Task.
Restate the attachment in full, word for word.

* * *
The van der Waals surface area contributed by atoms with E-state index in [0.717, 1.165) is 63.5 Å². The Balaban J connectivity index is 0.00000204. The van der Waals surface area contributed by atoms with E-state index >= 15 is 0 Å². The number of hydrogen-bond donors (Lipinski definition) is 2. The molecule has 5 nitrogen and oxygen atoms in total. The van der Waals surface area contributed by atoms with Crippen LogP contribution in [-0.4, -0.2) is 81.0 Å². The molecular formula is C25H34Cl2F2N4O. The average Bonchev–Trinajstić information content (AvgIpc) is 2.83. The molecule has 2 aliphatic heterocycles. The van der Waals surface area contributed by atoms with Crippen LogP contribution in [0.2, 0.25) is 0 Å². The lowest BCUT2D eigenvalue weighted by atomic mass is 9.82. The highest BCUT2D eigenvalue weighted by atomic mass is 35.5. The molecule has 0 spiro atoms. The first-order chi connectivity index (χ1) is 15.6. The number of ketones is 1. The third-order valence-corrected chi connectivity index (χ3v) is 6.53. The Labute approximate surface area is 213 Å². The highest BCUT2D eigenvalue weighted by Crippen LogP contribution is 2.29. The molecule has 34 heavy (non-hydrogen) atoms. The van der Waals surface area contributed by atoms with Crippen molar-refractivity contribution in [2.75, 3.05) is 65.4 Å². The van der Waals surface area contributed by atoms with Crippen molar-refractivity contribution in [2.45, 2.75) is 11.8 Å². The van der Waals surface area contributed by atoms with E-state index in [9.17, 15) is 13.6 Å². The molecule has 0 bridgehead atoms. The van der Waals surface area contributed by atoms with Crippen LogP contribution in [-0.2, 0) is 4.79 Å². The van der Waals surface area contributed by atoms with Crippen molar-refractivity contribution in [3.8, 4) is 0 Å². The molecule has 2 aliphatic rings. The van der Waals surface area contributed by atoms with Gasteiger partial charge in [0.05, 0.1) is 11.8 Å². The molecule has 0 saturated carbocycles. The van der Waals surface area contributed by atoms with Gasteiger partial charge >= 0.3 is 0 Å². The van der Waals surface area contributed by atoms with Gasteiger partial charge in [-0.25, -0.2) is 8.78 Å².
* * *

The van der Waals surface area contributed by atoms with E-state index in [0.717, 1.165) is 63.5 Å². The Balaban J connectivity index is 0.00000204. The van der Waals surface area contributed by atoms with E-state index >= 15 is 0 Å². The number of hydrogen-bond donors (Lipinski definition) is 2. The molecule has 5 nitrogen and oxygen atoms in total. The van der Waals surface area contributed by atoms with Crippen LogP contribution in [-0.4, -0.2) is 81.0 Å². The molecular formula is C25H34Cl2F2N4O. The average Bonchev–Trinajstić information content (AvgIpc) is 2.83. The molecule has 2 aliphatic heterocycles. The van der Waals surface area contributed by atoms with Crippen LogP contribution in [0.2, 0.25) is 0 Å². The lowest BCUT2D eigenvalue weighted by atomic mass is 9.82. The highest BCUT2D eigenvalue weighted by atomic mass is 35.5. The molecule has 0 spiro atoms. The first-order chi connectivity index (χ1) is 15.6. The number of ketones is 1. The third-order valence-corrected chi connectivity index (χ3v) is 6.53. The Labute approximate surface area is 213 Å². The highest BCUT2D eigenvalue weighted by Crippen LogP contribution is 2.29. The molecule has 34 heavy (non-hydrogen) atoms. The van der Waals surface area contributed by atoms with Crippen molar-refractivity contribution in [2.75, 3.05) is 65.4 Å². The van der Waals surface area contributed by atoms with Crippen molar-refractivity contribution in [2.45, 2.75) is 11.8 Å². The van der Waals surface area contributed by atoms with E-state index in [9.17, 15) is 13.6 Å². The molecule has 0 bridgehead atoms. The van der Waals surface area contributed by atoms with Crippen LogP contribution in [-0.2, 0) is 4.79 Å². The van der Waals surface area contributed by atoms with Crippen molar-refractivity contribution in [3.8, 4) is 0 Å². The molecule has 2 aliphatic rings. The van der Waals surface area contributed by atoms with Gasteiger partial charge in [0.05, 0.1) is 11.8 Å². The molecule has 0 saturated carbocycles. The van der Waals surface area contributed by atoms with Gasteiger partial charge >= 0.3 is 0 Å². The van der Waals surface area contributed by atoms with Gasteiger partial charge in [-0.25, -0.2) is 8.78 Å².